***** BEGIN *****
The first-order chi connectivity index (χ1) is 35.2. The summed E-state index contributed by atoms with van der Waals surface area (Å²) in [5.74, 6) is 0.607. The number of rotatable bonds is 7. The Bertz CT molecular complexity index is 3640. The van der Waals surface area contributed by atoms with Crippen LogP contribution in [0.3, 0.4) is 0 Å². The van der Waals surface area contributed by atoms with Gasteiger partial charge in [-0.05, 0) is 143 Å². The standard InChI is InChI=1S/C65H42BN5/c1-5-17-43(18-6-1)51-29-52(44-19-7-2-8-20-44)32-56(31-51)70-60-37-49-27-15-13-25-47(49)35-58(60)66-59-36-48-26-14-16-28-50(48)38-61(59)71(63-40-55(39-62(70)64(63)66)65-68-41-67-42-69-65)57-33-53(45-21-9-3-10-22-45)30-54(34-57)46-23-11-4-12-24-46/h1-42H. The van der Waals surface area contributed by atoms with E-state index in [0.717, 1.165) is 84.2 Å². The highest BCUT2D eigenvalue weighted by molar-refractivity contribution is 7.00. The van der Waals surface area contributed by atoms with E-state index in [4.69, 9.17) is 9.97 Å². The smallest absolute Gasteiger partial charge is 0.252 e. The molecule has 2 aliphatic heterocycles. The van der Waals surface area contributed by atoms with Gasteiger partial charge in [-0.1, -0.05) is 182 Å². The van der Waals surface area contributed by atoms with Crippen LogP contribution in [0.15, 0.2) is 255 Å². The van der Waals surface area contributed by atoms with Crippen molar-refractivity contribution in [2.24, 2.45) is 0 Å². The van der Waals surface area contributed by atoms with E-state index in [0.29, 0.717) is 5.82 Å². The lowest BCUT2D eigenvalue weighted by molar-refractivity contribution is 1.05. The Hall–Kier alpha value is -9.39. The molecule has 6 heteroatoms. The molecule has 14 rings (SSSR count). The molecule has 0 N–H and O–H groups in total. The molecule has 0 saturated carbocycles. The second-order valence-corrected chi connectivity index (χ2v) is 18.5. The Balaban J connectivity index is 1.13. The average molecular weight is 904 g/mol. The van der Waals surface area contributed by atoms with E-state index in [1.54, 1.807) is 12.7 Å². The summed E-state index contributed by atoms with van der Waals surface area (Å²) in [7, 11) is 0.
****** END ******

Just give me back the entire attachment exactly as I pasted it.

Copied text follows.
The first-order chi connectivity index (χ1) is 35.2. The summed E-state index contributed by atoms with van der Waals surface area (Å²) in [5.74, 6) is 0.607. The number of rotatable bonds is 7. The Bertz CT molecular complexity index is 3640. The van der Waals surface area contributed by atoms with Crippen LogP contribution in [0.3, 0.4) is 0 Å². The van der Waals surface area contributed by atoms with Gasteiger partial charge in [-0.05, 0) is 143 Å². The standard InChI is InChI=1S/C65H42BN5/c1-5-17-43(18-6-1)51-29-52(44-19-7-2-8-20-44)32-56(31-51)70-60-37-49-27-15-13-25-47(49)35-58(60)66-59-36-48-26-14-16-28-50(48)38-61(59)71(63-40-55(39-62(70)64(63)66)65-68-41-67-42-69-65)57-33-53(45-21-9-3-10-22-45)30-54(34-57)46-23-11-4-12-24-46/h1-42H. The van der Waals surface area contributed by atoms with E-state index in [0.717, 1.165) is 84.2 Å². The highest BCUT2D eigenvalue weighted by molar-refractivity contribution is 7.00. The van der Waals surface area contributed by atoms with E-state index in [4.69, 9.17) is 9.97 Å². The smallest absolute Gasteiger partial charge is 0.252 e. The molecule has 2 aliphatic heterocycles. The van der Waals surface area contributed by atoms with Gasteiger partial charge in [-0.1, -0.05) is 182 Å². The van der Waals surface area contributed by atoms with Crippen LogP contribution in [0.15, 0.2) is 255 Å². The van der Waals surface area contributed by atoms with Crippen molar-refractivity contribution in [2.24, 2.45) is 0 Å². The van der Waals surface area contributed by atoms with E-state index in [0.29, 0.717) is 5.82 Å². The lowest BCUT2D eigenvalue weighted by molar-refractivity contribution is 1.05. The Hall–Kier alpha value is -9.39. The molecule has 6 heteroatoms. The molecule has 14 rings (SSSR count). The molecule has 0 N–H and O–H groups in total. The molecule has 0 saturated carbocycles. The second-order valence-corrected chi connectivity index (χ2v) is 18.5. The Balaban J connectivity index is 1.13. The average molecular weight is 904 g/mol. The van der Waals surface area contributed by atoms with E-state index in [1.54, 1.807) is 12.7 Å². The summed E-state index contributed by atoms with van der Waals surface area (Å²) in [7, 11) is 0.